Marker Title: Major George Littlefield
Address: US 84
Year Marker Erected: 1964
Marker Location: northwest city limits, U.S. 84; not located
Marker Text: Came to Texas 1850. In Civil War, with Terry's Texas Rangers fought at Shiloh, Chickamauga, Lookout Mountain and other bloody battles. Helped open South Plains, the Panhandle and New Mexico to ranching. His "LIT" and "LFD" herds were famed all over the west and in Canada. Became Austin banker, devoted friend and benefactor to the University of Texas. Financed studies, donated property and established the Littlefield grant for Southern History. Founded town of Littlefield.
Marker Title: One of the Trails of Ranald S. MacKenzie
Address: FM 1072, 0.5 mi. South
Year Marker Erected: 1977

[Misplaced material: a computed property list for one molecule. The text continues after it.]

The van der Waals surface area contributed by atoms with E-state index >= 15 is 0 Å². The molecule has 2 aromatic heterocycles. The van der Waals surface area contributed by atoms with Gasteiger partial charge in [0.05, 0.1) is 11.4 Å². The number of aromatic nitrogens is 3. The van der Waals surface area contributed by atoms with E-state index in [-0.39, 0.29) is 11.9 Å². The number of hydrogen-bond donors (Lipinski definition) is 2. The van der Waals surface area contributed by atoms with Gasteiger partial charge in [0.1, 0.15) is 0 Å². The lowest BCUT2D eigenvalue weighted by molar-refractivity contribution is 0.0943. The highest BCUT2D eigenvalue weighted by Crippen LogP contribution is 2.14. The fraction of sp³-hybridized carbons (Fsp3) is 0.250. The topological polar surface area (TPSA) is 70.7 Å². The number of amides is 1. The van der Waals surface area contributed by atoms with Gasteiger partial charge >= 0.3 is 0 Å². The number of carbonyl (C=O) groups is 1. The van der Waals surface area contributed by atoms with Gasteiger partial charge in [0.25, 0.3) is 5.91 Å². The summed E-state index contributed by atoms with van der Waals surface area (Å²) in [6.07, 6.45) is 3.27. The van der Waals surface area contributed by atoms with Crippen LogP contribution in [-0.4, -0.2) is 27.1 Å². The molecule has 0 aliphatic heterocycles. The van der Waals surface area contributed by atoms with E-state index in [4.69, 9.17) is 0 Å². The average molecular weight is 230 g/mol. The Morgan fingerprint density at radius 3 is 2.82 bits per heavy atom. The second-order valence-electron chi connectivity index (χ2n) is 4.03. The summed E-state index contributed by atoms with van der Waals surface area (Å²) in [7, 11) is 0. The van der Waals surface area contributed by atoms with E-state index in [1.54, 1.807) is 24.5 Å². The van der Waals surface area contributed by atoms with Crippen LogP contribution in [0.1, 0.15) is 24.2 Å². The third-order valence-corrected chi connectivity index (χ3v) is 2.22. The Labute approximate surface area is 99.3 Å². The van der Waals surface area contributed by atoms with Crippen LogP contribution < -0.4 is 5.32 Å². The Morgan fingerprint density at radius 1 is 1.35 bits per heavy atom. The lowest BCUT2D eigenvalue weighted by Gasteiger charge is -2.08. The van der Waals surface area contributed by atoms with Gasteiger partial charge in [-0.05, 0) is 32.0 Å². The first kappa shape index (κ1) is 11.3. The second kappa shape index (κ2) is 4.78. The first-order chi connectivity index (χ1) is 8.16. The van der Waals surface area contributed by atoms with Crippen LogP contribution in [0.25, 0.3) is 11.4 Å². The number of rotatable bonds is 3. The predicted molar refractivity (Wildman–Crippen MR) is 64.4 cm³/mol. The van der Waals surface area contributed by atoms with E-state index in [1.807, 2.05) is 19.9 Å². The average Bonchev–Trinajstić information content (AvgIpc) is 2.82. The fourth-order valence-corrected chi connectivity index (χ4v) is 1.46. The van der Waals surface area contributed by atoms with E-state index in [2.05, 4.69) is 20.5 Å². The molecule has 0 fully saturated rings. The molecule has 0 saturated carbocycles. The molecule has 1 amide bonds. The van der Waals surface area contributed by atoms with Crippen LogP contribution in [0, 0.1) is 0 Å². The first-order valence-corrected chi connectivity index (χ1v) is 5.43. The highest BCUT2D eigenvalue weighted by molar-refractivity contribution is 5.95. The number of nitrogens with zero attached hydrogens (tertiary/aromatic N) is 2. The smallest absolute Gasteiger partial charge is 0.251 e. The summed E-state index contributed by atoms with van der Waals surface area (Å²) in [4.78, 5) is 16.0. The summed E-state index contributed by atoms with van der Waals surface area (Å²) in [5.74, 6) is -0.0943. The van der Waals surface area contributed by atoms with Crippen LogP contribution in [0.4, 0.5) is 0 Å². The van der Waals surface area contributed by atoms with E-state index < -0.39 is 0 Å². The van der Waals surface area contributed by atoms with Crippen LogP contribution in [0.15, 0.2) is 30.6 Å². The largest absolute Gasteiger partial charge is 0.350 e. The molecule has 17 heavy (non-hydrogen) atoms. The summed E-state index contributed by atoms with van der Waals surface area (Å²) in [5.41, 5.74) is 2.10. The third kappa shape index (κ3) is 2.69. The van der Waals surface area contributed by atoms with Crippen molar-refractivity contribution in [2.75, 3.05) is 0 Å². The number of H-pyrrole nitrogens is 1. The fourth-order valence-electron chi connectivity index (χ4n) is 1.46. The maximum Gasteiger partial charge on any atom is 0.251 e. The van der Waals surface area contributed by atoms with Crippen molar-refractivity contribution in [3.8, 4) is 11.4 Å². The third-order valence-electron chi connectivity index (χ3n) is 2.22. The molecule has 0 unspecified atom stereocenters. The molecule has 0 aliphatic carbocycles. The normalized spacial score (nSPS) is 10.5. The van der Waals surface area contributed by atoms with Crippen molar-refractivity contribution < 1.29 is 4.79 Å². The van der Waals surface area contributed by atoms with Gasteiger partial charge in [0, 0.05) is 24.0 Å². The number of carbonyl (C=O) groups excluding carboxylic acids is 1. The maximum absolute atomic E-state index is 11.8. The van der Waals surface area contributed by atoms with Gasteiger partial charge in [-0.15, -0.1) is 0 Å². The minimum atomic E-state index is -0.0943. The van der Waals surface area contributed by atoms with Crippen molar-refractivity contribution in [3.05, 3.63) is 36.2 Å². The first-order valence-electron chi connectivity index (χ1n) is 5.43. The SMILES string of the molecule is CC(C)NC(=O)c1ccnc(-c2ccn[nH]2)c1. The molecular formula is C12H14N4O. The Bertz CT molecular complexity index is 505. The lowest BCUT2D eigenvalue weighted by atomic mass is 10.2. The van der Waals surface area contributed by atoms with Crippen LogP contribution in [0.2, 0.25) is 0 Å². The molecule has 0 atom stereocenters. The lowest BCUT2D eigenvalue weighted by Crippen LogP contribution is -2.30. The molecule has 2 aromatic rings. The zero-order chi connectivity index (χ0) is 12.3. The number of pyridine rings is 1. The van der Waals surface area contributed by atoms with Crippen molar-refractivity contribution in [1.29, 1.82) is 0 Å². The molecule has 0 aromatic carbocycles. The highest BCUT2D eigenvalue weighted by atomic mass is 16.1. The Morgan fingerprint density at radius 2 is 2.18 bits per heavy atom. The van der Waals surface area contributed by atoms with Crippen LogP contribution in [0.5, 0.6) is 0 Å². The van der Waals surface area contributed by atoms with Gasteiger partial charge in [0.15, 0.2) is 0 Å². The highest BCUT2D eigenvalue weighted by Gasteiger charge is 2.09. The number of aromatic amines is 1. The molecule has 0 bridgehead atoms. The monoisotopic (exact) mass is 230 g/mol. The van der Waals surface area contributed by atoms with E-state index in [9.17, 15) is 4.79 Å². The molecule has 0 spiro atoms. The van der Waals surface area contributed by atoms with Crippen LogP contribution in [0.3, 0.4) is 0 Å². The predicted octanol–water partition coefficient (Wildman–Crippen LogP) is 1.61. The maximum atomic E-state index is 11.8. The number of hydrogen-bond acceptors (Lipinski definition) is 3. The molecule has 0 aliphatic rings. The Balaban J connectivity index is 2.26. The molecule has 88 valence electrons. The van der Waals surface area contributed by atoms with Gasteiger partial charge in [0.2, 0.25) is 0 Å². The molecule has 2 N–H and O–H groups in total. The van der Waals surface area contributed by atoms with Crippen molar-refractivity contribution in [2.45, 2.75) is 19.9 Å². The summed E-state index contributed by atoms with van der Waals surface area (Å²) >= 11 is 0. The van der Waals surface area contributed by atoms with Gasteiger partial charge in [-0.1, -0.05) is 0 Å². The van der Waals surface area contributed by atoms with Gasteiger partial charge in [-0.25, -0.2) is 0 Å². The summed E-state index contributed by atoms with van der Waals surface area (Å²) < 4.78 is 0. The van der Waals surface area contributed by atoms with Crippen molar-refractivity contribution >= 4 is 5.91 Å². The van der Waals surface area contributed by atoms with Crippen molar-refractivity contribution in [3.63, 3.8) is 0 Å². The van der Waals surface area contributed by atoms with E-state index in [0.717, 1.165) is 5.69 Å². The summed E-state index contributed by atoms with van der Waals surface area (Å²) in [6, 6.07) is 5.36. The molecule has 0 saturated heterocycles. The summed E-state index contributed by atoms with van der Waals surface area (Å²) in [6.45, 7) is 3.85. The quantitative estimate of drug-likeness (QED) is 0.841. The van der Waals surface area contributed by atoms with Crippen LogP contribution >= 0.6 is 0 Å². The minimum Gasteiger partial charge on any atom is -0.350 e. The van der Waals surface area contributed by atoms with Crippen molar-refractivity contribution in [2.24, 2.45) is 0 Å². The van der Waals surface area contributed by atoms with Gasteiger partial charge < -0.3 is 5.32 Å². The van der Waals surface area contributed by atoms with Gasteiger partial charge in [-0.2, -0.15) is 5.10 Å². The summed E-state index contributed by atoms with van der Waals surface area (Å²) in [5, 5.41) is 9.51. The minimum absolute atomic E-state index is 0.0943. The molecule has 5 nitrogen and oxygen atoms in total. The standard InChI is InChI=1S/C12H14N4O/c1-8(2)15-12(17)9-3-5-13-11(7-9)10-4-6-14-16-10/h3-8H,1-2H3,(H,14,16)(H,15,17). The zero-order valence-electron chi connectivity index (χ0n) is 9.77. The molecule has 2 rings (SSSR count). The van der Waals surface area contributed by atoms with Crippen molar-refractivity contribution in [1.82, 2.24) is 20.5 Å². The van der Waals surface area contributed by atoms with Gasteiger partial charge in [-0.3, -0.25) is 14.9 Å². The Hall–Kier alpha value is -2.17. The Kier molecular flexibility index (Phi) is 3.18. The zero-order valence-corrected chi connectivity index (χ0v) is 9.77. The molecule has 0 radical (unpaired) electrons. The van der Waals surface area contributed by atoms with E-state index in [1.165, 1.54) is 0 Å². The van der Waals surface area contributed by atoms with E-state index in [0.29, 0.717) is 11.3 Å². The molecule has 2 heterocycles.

Marker Location: from Fieldton, take FM 1072 south, about .5 miles
Marker Text: Colonel Ranald S. Mackenzie (1840-89) of the United States Army was ordered in the 1870s to conquer Indians of Texas frontiers. He led 240 enlisted men and eight officers in an expedition along the draw here. Heading toward New Mexico, he hoped to break up a ring of traders paying Indians to steal cattle and horses. He marched past this point about August 1, 1872, in a swift, secret move against the traders. The path beaten out by his men was serviceable later to scouts and settlers. Its traces are still known as Mackenzie's Trail. (1977)
Marker Title: Rocky Ford Crossing and Community
Address: US 385
Year Marker Erected: 1976
Marker Location: from Littlefield, take US 385, about 12 miles north to Rocky Ford site.
Marker Text: The 840-mile Brazos River was both friend and foe to settlers. Here, near the source of Double Mountain Fork, after XIT Ranch was sold to smaller operators about 1912, the river that had attracted settlers was found to obstruct wet-weather travel. In 1926, the settlers built a gyp-rock road across the valley and lined the river bed with rock, to make a passable road. They also built a tabernacle for church, elections, and other gatherings. New roads bypass Rocky Ford, yet the community still thrives. (1976)